With my Bohr model cards being a hit, I wanted to create something fun for mass spectrometry. Unfortunately, some mass spectra are hard to find or not labeled exactly the way I want, so I made my own. I used a Google spreadsheet to input the percentages for each isotope, then added the graphs. The resources I created are here:

- Printable mass spectrum graphs used in my lesson
- Printable mass spectrum graphs (full set for elements 1-36)
- The spreadsheet I used to make all of these (Note: I had to fudge some of the numbers a bit to make all the columns show up on the graphs. This is for classroom purposes only!)

And the rest of the post is a summary of how I used them.

## The Lesson

I started with a pretty standard lecture on mass spectroscopy: what it is, how the machine works (suuuper basic overview), what a mass spectrum looks like, and how to interpret it. I gave them one example question to work on with a partner. They had to identify which isotope was the most abundant, which isotope had the most neutrons, and then identify the element.

While they worked on this, I spread out my mass spec cards in the back of the room (I have a very small AP class). I printed three copies of each of the 7 cards in this initial set. Why did I pick these particular 7? Basically, I was on a time crunch before I had to teach the lesson, and these were all I got to. It wasn’t necessarily optimized.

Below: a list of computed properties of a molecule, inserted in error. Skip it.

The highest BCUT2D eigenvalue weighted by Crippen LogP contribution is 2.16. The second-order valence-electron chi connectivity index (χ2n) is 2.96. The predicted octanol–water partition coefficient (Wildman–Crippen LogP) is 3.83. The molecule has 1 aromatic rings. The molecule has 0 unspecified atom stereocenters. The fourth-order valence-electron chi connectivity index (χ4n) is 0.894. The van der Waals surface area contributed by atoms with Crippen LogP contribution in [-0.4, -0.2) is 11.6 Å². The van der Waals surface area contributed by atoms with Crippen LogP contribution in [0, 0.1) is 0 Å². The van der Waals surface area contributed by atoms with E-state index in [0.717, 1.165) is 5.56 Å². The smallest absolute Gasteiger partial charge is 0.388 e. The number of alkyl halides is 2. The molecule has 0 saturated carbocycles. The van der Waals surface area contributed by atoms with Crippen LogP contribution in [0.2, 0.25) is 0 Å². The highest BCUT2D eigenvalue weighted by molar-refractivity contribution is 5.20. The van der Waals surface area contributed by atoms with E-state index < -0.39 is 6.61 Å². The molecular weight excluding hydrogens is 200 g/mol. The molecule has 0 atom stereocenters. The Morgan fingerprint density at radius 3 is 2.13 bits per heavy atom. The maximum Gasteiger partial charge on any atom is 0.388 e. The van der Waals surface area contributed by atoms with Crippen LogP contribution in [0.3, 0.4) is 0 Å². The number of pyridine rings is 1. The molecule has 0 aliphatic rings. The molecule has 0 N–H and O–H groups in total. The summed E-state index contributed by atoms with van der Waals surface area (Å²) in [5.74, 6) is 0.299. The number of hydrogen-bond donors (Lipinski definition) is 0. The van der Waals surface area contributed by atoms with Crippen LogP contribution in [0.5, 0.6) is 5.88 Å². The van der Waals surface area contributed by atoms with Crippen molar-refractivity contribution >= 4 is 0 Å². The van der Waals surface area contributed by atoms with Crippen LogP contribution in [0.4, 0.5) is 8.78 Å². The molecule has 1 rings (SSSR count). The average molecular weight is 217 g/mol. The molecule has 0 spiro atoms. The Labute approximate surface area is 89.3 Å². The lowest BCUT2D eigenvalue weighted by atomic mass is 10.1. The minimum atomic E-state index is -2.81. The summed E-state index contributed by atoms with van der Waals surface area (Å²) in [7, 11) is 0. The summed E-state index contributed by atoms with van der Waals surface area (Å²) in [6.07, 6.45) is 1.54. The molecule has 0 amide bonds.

I intentionally did not include element names on the cards. That way students could practice identifying the element based on the graph.

Here are some of the questions I asked my students:

- Find the mass spectrum for the element with the most isotopes. (There were two possibilities: selenium & krypton)
- What is the identity of this isotope?
- Find the mass spectrum for carbon.
- Find the mass spectrum for the element with only one isotope.
- Find the two mass spectra for elements with an atomic mass of slightly below 80. One is bromine and one is selenium. How can you tell which is which?
- Find the isotope with the most number of neutrons.

As I asked each question, students walked around trying to find the mass spectrum that answered the question. It got them up and moving, which is always good. It was fun for them, but also fun for me as I tried to think of new questions to ask.

Another idea is to just spread them around and have students try to identify each element.

## Full Set(ish) of Mass Spectra

I have a complete set of cards now for elements 1-36. Okay, I guess it’s not “complete” per se, but I don’t plan on adding the rest of the naturally-occuring elements.

I won’t print all of these when I teach this again; that would be kind of overwhelming for students. I would pick and choose the ones I wanted to use and just print those. If you’re planning to do this, feel free to make a copy of the slides, delete the cards you don’t want to use, then print from there.

So, there you have it. Nothing too revolutionary. But it made for a fun way to practice their mass spectrum interpretation skills!